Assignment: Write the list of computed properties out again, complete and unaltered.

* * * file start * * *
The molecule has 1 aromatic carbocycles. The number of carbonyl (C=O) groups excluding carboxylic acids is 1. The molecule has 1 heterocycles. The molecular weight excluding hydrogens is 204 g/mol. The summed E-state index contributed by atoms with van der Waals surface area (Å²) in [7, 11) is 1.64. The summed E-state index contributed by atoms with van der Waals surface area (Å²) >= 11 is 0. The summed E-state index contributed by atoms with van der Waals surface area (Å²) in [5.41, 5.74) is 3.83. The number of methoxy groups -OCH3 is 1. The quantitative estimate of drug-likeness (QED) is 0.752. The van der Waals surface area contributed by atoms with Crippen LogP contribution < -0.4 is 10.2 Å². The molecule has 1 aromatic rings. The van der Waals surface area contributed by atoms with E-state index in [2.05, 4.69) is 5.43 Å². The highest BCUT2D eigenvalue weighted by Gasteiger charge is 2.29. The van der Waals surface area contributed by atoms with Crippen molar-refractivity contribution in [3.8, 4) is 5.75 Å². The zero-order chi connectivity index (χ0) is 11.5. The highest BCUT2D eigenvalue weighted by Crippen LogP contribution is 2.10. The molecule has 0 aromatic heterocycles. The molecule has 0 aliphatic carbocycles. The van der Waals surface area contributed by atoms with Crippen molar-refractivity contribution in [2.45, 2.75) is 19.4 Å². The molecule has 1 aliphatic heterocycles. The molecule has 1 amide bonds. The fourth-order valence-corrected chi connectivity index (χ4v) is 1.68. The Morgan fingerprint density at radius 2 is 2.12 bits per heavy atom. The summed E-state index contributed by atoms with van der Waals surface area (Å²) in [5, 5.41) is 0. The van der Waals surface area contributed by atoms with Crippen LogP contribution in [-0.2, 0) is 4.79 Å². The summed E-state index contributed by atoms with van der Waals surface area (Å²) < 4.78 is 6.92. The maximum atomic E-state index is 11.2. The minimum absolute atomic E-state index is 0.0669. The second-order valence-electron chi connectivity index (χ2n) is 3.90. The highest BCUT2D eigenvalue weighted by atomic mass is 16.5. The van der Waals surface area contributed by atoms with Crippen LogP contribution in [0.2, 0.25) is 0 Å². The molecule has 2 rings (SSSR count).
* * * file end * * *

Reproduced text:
The molecule has 1 aromatic carbocycles. The number of carbonyl (C=O) groups excluding carboxylic acids is 1. The molecule has 1 heterocycles. The molecular weight excluding hydrogens is 204 g/mol. The summed E-state index contributed by atoms with van der Waals surface area (Å²) in [7, 11) is 1.64. The summed E-state index contributed by atoms with van der Waals surface area (Å²) >= 11 is 0. The summed E-state index contributed by atoms with van der Waals surface area (Å²) in [5.41, 5.74) is 3.83. The number of methoxy groups -OCH3 is 1. The quantitative estimate of drug-likeness (QED) is 0.752. The van der Waals surface area contributed by atoms with Crippen LogP contribution < -0.4 is 10.2 Å². The molecule has 1 aromatic rings. The van der Waals surface area contributed by atoms with E-state index in [2.05, 4.69) is 5.43 Å². The highest BCUT2D eigenvalue weighted by Gasteiger charge is 2.29. The van der Waals surface area contributed by atoms with Crippen molar-refractivity contribution in [3.8, 4) is 5.75 Å². The zero-order chi connectivity index (χ0) is 11.5. The highest BCUT2D eigenvalue weighted by Crippen LogP contribution is 2.10. The molecule has 0 aromatic heterocycles. The molecule has 0 aliphatic carbocycles. The van der Waals surface area contributed by atoms with Crippen molar-refractivity contribution in [2.45, 2.75) is 19.4 Å². The molecule has 1 aliphatic heterocycles. The molecule has 1 amide bonds. The fourth-order valence-corrected chi connectivity index (χ4v) is 1.68. The Morgan fingerprint density at radius 2 is 2.12 bits per heavy atom. The summed E-state index contributed by atoms with van der Waals surface area (Å²) in [5, 5.41) is 0. The van der Waals surface area contributed by atoms with Crippen LogP contribution in [-0.2, 0) is 4.79 Å². The summed E-state index contributed by atoms with van der Waals surface area (Å²) < 4.78 is 6.92. The maximum atomic E-state index is 11.2. The minimum absolute atomic E-state index is 0.0669. The second-order valence-electron chi connectivity index (χ2n) is 3.90. The highest BCUT2D eigenvalue weighted by atomic mass is 16.5. The van der Waals surface area contributed by atoms with Crippen LogP contribution in [0.2, 0.25) is 0 Å². The molecule has 2 rings (SSSR count).